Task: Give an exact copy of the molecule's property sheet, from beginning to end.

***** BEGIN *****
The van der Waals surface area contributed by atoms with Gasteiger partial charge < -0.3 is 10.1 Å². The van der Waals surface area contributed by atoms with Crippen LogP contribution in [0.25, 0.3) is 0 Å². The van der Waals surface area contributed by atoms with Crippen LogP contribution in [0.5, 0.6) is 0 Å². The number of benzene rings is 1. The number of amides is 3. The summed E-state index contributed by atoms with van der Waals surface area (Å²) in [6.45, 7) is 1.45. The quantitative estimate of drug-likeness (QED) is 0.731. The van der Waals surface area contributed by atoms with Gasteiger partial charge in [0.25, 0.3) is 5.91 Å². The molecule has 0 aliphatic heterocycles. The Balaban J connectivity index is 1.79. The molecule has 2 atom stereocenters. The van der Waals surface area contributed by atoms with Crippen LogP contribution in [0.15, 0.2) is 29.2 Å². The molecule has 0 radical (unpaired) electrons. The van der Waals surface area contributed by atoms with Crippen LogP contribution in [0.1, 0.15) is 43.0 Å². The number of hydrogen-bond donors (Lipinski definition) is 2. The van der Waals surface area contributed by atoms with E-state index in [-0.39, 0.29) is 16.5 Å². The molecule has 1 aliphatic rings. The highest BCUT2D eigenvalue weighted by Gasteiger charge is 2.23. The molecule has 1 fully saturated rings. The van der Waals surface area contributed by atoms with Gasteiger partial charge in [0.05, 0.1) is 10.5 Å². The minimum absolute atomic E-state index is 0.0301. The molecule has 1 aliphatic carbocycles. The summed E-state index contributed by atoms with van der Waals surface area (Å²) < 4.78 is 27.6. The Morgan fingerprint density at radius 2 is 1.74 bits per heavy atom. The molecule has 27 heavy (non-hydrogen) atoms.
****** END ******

The van der Waals surface area contributed by atoms with Gasteiger partial charge < -0.3 is 10.1 Å². The van der Waals surface area contributed by atoms with Crippen LogP contribution in [0.25, 0.3) is 0 Å². The van der Waals surface area contributed by atoms with Crippen LogP contribution in [0.5, 0.6) is 0 Å². The number of benzene rings is 1. The number of amides is 3. The summed E-state index contributed by atoms with van der Waals surface area (Å²) in [6.45, 7) is 1.45. The quantitative estimate of drug-likeness (QED) is 0.731. The van der Waals surface area contributed by atoms with Gasteiger partial charge in [0.25, 0.3) is 5.91 Å². The molecule has 0 aliphatic heterocycles. The Balaban J connectivity index is 1.79. The molecule has 2 atom stereocenters. The van der Waals surface area contributed by atoms with Crippen LogP contribution in [0.15, 0.2) is 29.2 Å². The molecule has 0 radical (unpaired) electrons. The van der Waals surface area contributed by atoms with Crippen LogP contribution in [0.1, 0.15) is 43.0 Å². The number of hydrogen-bond donors (Lipinski definition) is 2. The van der Waals surface area contributed by atoms with E-state index in [-0.39, 0.29) is 16.5 Å². The molecule has 1 aliphatic rings. The highest BCUT2D eigenvalue weighted by Gasteiger charge is 2.23. The molecule has 1 fully saturated rings. The van der Waals surface area contributed by atoms with Gasteiger partial charge in [0.05, 0.1) is 10.5 Å². The minimum absolute atomic E-state index is 0.0301. The molecule has 1 aliphatic carbocycles. The summed E-state index contributed by atoms with van der Waals surface area (Å²) < 4.78 is 27.6. The Morgan fingerprint density at radius 2 is 1.74 bits per heavy atom. The molecule has 27 heavy (non-hydrogen) atoms.